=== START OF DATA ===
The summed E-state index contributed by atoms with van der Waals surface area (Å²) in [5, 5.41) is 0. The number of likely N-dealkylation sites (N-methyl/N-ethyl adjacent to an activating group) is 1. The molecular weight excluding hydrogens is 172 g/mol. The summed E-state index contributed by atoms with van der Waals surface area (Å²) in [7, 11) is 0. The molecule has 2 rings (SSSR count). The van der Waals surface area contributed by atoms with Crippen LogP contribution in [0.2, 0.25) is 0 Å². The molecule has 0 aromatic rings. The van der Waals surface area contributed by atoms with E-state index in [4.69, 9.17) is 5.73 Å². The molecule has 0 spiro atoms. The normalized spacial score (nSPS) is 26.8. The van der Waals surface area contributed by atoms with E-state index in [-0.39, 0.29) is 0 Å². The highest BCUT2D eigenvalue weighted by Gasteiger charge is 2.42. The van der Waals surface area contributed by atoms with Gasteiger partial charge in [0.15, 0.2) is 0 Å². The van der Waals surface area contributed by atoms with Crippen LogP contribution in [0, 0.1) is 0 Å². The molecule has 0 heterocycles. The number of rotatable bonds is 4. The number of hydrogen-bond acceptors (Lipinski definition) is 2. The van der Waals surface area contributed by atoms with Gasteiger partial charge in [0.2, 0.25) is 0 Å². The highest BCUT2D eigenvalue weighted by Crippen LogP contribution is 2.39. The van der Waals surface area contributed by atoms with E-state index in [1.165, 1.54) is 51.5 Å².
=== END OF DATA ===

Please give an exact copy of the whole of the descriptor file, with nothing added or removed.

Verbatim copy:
The summed E-state index contributed by atoms with van der Waals surface area (Å²) in [5, 5.41) is 0. The number of likely N-dealkylation sites (N-methyl/N-ethyl adjacent to an activating group) is 1. The molecular weight excluding hydrogens is 172 g/mol. The summed E-state index contributed by atoms with van der Waals surface area (Å²) in [7, 11) is 0. The molecule has 2 rings (SSSR count). The van der Waals surface area contributed by atoms with Crippen LogP contribution in [0.2, 0.25) is 0 Å². The molecule has 0 aromatic rings. The van der Waals surface area contributed by atoms with E-state index in [4.69, 9.17) is 5.73 Å². The molecule has 0 spiro atoms. The normalized spacial score (nSPS) is 26.8. The van der Waals surface area contributed by atoms with E-state index in [-0.39, 0.29) is 0 Å². The highest BCUT2D eigenvalue weighted by Gasteiger charge is 2.42. The van der Waals surface area contributed by atoms with Gasteiger partial charge in [0.15, 0.2) is 0 Å². The van der Waals surface area contributed by atoms with Crippen LogP contribution in [0, 0.1) is 0 Å². The molecule has 0 heterocycles. The number of rotatable bonds is 4. The number of hydrogen-bond acceptors (Lipinski definition) is 2. The van der Waals surface area contributed by atoms with Gasteiger partial charge in [0.2, 0.25) is 0 Å². The highest BCUT2D eigenvalue weighted by Crippen LogP contribution is 2.39. The van der Waals surface area contributed by atoms with E-state index in [1.165, 1.54) is 51.5 Å².